Compared to Nikon D90
Whenever manufacturers increase the number of pixels on the same size sensor, pixel density increases and individual pixel size decreases. This ultimately results in less dynamic range and higher amounts of noise, unless new sensor technologies and noise-reduction algorithms are employed. So far Nikon has been doing a pretty good job in keeping ISO noise levels to the minimum whenever a new sensor with higher resolution is released. Let’s see if the same holds true for the Nikon D3100.
To make sure that I do not get major differences in depth of field, I changed the aperture to f/8.0 on both cameras. I turned off Active D-Lighting and Noise Reduction on both cameras and used exactly the same shutter speed and ISO. To get to a similar field of view, I slightly zoomed in with the Nikon 70-200mm VR II lens when shooting with the Nikon D90. Focusing was performed via Live View contrast detect. Nothing else was changed during the test.
Nikon D3100 vs D90 ISO Comparison at low ISOs
At low ISOs between ISO 100 and 800, both Nikon D3100 and Nikon D90 have about the same noise levels with slightly cleaner shadows from the D90. Details also look very similar, but the colors from the D3100 certainly look different. Take a look at the below crops at ISO 100 (L 1.0 on Nikon D90), 200, 400 and 800:
Nikon D3100 vs D90 High ISO Comparison
What about high ISO levels above ISO 800? Let’s take a look:
ISO 1600 and 3200 look about the same to me – there is hardly any difference in highlights and shadows, besides some differences in colors. ISO 6400 looks a tad worse on the D90 to me, because I see more larger artifacts across the frame. The grain on the D3100 at ISO 6400 looks a little finer and the colors are retained better. Either way, I personally would not shoot above ISO 1600 on either camera.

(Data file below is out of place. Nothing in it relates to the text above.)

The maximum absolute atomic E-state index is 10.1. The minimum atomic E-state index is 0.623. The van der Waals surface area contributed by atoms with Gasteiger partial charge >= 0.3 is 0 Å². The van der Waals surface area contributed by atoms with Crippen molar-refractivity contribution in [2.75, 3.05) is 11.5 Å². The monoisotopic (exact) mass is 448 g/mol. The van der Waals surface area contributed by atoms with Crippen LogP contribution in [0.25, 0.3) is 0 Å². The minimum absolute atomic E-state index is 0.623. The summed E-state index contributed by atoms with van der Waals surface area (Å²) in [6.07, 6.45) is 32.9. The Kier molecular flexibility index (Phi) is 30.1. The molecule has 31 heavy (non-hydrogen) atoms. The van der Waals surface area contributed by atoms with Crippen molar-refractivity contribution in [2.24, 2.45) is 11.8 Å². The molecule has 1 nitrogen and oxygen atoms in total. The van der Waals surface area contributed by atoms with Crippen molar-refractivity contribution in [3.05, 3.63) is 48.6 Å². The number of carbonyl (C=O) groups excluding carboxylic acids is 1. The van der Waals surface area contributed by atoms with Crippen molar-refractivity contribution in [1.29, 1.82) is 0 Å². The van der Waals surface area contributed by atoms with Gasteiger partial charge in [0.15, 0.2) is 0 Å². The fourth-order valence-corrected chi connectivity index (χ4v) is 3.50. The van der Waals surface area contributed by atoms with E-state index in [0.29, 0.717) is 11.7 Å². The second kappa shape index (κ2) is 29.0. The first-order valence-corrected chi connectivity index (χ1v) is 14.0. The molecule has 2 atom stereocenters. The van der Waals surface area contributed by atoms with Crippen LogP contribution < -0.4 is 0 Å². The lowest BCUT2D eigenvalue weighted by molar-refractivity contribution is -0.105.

Nikon D3100 vs D90 Summary
As you can see, both cameras perform very similarly at low and high ISOs, which gives an advantage to the Nikon D3100, because it has 2 more megapixels than the D90. Does this mean that you should purchase the Nikon D3100 over D90? No, because these are two different class DSLRs. Remember, the above are only ISO sample image comparisons. Nikon D3100 is the most basic, entry-level DSLR, while Nikon D90 is a semi-professional camera with plenty of features not present on the Nikon D3100 (too many to list). Nevertheless, the Nikon D3100 clearly demonstrates that the newer sensor technology is getting better and better, even as more pixels are squeezed into the same size sensors.
Compared to Nikon D7000
For the Nikon D3100 vs D7000 test, I used the same focal length at the same distance. Again, both cameras had the same aperture, shutter speed and ISO values and Noise Reduction + Active D-Lighting were turned off as well. Focusing was performed via Live View contrast detect.
Nikon D3100 vs D7000 High ISO Comparison
Low ISO performance between ISO 100 and ISO 800 looks almost identical on both Nikon D3100 and Nikon D7000, with a very equivalent amount of noise and detail. The same seems to hold true for high ISO performance – take a look at these crops at ISO 1600, 3200, 6400 and 12800:
At ISO 3200 the Nikon D3100 seems to add some artifacts here and there and the shadow detail seems to be lost more. However, the amount of noise is about the same on both cameras, which is good news for the Nikon D3100.
ISO 6400 looks poor on both, with lots of noise and loss of detail/sharpness.
And ISO 12800 is even worse, pretty much unusable on both.
Nikon D3100 vs D7000 Summary
Although the Nikon D3100 does not have many of the Nikon D7000 features, it performed quite well against the D7000. I believe Nikon uses the same noise-reduction algorithm on both cameras, because noise pattern and levels look very similar on both. The Nikon D7000 still wins though, because it has 2 MP more resolution and seems to retain details better at high ISOs.
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